Editorials

Repeal the Cuban Adjustment Act of 1966

Miami Herald Editorial Board

Cubans camp out at the Peñas Blancas border crossing in Costa Rica earlier this year hoping to reach the U.S. border with Mexico.
Cubans camp out at the Peñas Blancas border crossing in Costa Rica earlier this year hoping to reach the U.S. border with Mexico. JIM WYSS

Shame on the Senate for refusing to consider Sen. Marco Rubio’s attempt last week to stop the much-abused program of welfare benefits for newly arrived Cuban migrants. What began decades ago as a well-intentioned effort to help the neediest exiles has become a giveaway for some undeserving recipients.

The Refugee Education Assistance Act of 1980 gives Cuban migrants access to federal aid — Supplemental Security Income and much more — without being means tested. As we have pointed out before, the freeloaders among them sign up, then return home to enjoy the benefits.

Give Sen. Rubio an A for effort on this one. Give the Senate an F. It’s hard to blame the senator for expressing frustration with quaint Senate customs that prevented a vote on a measure enjoying bipartisan support from prominent Florida Democrats like Sen. Bill Nelson and Rep. Debbie Wasserman Schultz, the party chair.

The policy was designed around the time of the Mariel exodus, when tens of thousands of refugees fled persecution by the Castro regime. Persecution still exists, sadly. See the Human Rights Report issued by the U.S. State Department last week.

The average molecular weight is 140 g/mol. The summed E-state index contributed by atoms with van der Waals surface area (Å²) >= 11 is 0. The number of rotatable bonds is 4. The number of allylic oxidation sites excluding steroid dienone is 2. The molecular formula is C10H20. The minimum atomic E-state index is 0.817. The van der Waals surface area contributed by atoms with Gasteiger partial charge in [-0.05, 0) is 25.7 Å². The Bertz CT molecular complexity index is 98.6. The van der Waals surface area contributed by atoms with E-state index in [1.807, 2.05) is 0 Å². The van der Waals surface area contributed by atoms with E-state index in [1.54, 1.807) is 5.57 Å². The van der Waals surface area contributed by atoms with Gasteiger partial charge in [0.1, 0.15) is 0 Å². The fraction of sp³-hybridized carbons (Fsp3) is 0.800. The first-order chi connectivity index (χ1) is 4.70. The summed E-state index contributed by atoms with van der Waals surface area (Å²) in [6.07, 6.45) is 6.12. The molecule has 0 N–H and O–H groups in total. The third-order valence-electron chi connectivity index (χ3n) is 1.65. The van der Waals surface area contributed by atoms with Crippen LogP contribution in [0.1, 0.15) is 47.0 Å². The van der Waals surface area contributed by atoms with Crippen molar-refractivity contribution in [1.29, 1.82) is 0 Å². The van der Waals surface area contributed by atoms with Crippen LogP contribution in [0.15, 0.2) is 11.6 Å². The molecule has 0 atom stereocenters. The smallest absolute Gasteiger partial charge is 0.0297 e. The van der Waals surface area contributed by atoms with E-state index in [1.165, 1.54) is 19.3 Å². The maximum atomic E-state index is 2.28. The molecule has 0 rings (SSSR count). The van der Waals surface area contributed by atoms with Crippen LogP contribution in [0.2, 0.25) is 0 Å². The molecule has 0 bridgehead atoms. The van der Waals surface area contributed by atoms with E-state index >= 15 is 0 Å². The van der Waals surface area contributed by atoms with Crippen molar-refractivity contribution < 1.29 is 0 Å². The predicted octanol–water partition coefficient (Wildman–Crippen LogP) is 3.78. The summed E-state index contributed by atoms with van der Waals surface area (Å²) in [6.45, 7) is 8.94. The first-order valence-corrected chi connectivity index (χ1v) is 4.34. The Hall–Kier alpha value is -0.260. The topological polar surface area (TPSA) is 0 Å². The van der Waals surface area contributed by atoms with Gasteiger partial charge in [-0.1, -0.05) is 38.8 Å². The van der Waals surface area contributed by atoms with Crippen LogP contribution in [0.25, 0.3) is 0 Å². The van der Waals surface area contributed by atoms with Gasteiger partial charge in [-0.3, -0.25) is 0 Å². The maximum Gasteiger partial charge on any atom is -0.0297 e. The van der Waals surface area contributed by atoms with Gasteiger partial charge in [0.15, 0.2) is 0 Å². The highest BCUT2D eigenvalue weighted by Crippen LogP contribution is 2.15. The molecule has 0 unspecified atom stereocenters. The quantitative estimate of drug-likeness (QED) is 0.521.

At the same time, no one can deny that times have changed in the half-century since President Lyndon Johnson signed the Cuban Adjustment Act, which offers Cubans legal residency and a clear path to citizenship on terms much easier than those available to refugees from every other repressive regime.

Like the law that provides benefits for some Cuban refugees, it too was well intended, a recognition of the uniquely repressive regime built by Fidel Castro. Today, however, President Obama’s “normalization” policy reflects the changes of the post-Cold War era. It’s time to acknowledge that U.S. immigration law should also reflect those changes.

These days, real dissidents are able to leave Cuba and make a case for political asylum in the United States without relying on the Cuban Adjustment Act. As long as the Castro regime is in power, U.S. immigration law must remain generous for genuine Cuban dissidents and political exiles.

But for many others, political beliefs don’t figure into the equation. The prospect of legal residency in the United States is what drives the migration. Once here, they remit hundreds of millions of dollars back home, from which the government takes a cut. U.S. law acts as a safety valve to release internal discontent with conditions in Cuba, and, at the same time, lets the regime continue repressing those who remain behind. This is not what the law ever contemplated.

As long as the act remains law, it will remain a magnet for all Cubans, an enticement to undertake hazardous boat trips on leaky vessels that often end in disaster.

It’s also unfair to countries caught in between — Panama and Costa Rica, among others — who have to cope with the flood of Cuban migrants trying to reach the United States without taking to the seas. Today, thousands of Cubans in Ecuador are demanding an airlift to the U.S. border with Mexico so they can enter this country.

The Cuban Adjustment Act is a relic of the Cold War. The law will keep encouraging Cubans to come to this country as long as economic conditions on the island are less favorable than they are here — that is, for the foreseeable future. It’s time for Congress to acknowledge the obvious and repeal the law.

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